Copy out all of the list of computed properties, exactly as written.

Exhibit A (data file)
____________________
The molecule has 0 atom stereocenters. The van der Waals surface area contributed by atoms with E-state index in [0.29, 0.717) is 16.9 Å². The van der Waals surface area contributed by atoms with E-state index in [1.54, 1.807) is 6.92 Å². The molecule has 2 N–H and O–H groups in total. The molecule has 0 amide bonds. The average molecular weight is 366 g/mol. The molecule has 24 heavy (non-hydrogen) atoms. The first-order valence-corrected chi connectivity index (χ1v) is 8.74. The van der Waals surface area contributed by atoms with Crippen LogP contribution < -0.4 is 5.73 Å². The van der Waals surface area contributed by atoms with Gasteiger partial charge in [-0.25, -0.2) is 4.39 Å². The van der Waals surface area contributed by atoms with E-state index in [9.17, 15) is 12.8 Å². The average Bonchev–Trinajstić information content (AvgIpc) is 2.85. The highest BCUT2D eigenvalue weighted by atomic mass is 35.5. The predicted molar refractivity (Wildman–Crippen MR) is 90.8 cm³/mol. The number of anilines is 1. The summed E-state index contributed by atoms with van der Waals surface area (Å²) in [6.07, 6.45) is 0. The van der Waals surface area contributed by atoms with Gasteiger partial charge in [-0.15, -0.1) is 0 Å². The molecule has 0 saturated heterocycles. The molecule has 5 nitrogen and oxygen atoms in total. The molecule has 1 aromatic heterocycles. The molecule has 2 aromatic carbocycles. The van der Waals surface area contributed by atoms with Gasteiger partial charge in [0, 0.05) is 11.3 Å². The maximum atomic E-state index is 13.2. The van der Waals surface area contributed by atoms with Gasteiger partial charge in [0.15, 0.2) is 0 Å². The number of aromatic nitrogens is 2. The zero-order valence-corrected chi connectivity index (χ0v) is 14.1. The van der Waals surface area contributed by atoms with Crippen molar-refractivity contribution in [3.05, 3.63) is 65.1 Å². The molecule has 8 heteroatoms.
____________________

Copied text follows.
The molecule has 0 atom stereocenters. The van der Waals surface area contributed by atoms with E-state index in [0.29, 0.717) is 16.9 Å². The van der Waals surface area contributed by atoms with E-state index in [1.54, 1.807) is 6.92 Å². The molecule has 2 N–H and O–H groups in total. The molecule has 0 amide bonds. The average molecular weight is 366 g/mol. The molecule has 24 heavy (non-hydrogen) atoms. The first-order valence-corrected chi connectivity index (χ1v) is 8.74. The van der Waals surface area contributed by atoms with Crippen LogP contribution < -0.4 is 5.73 Å². The van der Waals surface area contributed by atoms with Gasteiger partial charge in [-0.25, -0.2) is 4.39 Å². The van der Waals surface area contributed by atoms with E-state index in [9.17, 15) is 12.8 Å². The average Bonchev–Trinajstić information content (AvgIpc) is 2.85. The highest BCUT2D eigenvalue weighted by atomic mass is 35.5. The predicted molar refractivity (Wildman–Crippen MR) is 90.8 cm³/mol. The number of anilines is 1. The summed E-state index contributed by atoms with van der Waals surface area (Å²) in [6.07, 6.45) is 0. The van der Waals surface area contributed by atoms with Gasteiger partial charge in [-0.15, -0.1) is 0 Å². The molecule has 0 saturated heterocycles. The molecule has 5 nitrogen and oxygen atoms in total. The molecule has 1 aromatic heterocycles. The molecule has 2 aromatic carbocycles. The van der Waals surface area contributed by atoms with Gasteiger partial charge in [0, 0.05) is 11.3 Å². The maximum atomic E-state index is 13.2. The van der Waals surface area contributed by atoms with Gasteiger partial charge in [0.15, 0.2) is 0 Å². The number of aromatic nitrogens is 2. The zero-order valence-corrected chi connectivity index (χ0v) is 14.1. The van der Waals surface area contributed by atoms with Crippen molar-refractivity contribution in [3.05, 3.63) is 65.1 Å². The molecule has 8 heteroatoms.